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Sputum Culture: About This Test

What is it?

Sputum (say "SPYOO-tum") is a thick fluid, or mucus, made in the lungs and in the airways leading to the lungs. A sputum culture tests a sample of sputum to see if it contains germs. The sputum is placed in a container with substances that help germs grow.

Why is this test done?

A sputum culture is done to find and identify bacteria that are causing a lung infection such as pneumonia or tuberculosis. The culture can also find the best antibiotic to treat the infection. And it can check to see how treatment is working.

How do you prepare for the test?

Don't use mouthwash before this test.

How is the test done?

  • You rinse your mouth with water, take a deep breath, and then cough deeply to produce a sample of sputum.
  • The health professional collecting the sample may tap on your chest to help loosen the sputum in your lungs before you cough.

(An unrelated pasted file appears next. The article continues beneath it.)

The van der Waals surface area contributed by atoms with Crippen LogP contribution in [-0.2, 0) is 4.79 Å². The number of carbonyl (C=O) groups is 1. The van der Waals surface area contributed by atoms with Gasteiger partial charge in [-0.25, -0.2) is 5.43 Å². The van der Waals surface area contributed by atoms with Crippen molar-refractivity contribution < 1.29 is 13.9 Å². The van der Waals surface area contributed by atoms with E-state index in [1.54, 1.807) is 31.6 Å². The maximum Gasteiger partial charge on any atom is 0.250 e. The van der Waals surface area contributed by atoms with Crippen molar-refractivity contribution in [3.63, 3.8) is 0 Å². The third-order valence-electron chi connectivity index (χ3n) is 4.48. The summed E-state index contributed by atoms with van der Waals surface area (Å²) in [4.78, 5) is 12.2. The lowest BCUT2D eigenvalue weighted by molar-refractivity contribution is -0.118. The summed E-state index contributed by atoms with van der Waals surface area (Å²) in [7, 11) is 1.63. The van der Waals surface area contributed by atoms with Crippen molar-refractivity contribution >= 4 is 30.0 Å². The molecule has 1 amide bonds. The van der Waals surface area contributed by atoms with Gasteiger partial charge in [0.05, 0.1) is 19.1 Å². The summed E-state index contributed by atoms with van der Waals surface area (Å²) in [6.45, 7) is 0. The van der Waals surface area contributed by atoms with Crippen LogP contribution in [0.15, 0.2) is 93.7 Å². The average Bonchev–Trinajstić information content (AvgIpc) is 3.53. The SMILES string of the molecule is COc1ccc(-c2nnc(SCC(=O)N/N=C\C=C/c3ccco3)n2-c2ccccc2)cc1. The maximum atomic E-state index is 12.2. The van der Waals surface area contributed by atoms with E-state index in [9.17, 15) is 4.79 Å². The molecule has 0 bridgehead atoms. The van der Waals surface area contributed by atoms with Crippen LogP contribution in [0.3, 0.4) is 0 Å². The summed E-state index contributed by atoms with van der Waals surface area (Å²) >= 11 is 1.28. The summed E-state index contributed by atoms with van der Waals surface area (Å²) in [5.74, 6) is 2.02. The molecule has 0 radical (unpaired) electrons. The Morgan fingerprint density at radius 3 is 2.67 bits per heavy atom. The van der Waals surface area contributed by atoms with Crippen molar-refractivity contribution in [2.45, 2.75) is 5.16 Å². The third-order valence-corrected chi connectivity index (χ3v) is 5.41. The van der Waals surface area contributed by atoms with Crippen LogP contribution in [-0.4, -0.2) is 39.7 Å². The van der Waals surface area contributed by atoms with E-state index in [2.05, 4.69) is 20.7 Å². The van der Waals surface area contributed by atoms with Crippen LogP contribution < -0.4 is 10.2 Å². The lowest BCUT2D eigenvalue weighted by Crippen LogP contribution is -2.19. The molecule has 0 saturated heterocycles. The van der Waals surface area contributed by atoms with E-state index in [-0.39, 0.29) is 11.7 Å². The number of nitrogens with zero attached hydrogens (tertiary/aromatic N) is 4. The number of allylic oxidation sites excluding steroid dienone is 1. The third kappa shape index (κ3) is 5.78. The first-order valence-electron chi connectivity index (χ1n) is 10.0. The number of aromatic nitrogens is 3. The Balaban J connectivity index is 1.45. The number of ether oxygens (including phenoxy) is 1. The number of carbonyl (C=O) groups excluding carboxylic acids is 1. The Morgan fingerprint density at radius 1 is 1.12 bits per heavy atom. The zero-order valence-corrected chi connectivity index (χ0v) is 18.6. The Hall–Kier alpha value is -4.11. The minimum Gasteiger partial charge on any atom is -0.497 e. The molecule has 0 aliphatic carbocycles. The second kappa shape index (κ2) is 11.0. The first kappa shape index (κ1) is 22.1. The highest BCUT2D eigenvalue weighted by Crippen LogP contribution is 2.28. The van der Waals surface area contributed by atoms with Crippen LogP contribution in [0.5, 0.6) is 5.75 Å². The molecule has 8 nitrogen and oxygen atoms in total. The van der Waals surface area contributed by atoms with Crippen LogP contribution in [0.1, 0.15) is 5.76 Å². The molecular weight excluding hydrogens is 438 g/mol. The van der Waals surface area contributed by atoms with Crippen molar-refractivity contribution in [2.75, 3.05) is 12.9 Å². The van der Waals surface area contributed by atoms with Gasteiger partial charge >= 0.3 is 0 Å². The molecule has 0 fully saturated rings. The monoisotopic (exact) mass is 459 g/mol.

• If you still have trouble coughing up a sample, you may be asked to inhale an aerosol mist to help you cough.

How long does the test take?

  • The test will take a few minutes.

What happens after the test?

  • You will probably be able to go home right away.
  • You can go back to your usual activities right away.
  • Your throat may feel sore if you had bronchoscopy or if the sputum was collected using a nasotracheal catheter.

Follow-up care is a key part of your treatment and safety. Be sure to make and go to all appointments, and call your doctor or nurse advice line (811 in most provinces and territories) if you are having problems. It's also a good idea to keep a list of the medicines you take. Ask your doctor when you can expect to have your test results.

Where can you learn more?

Go to

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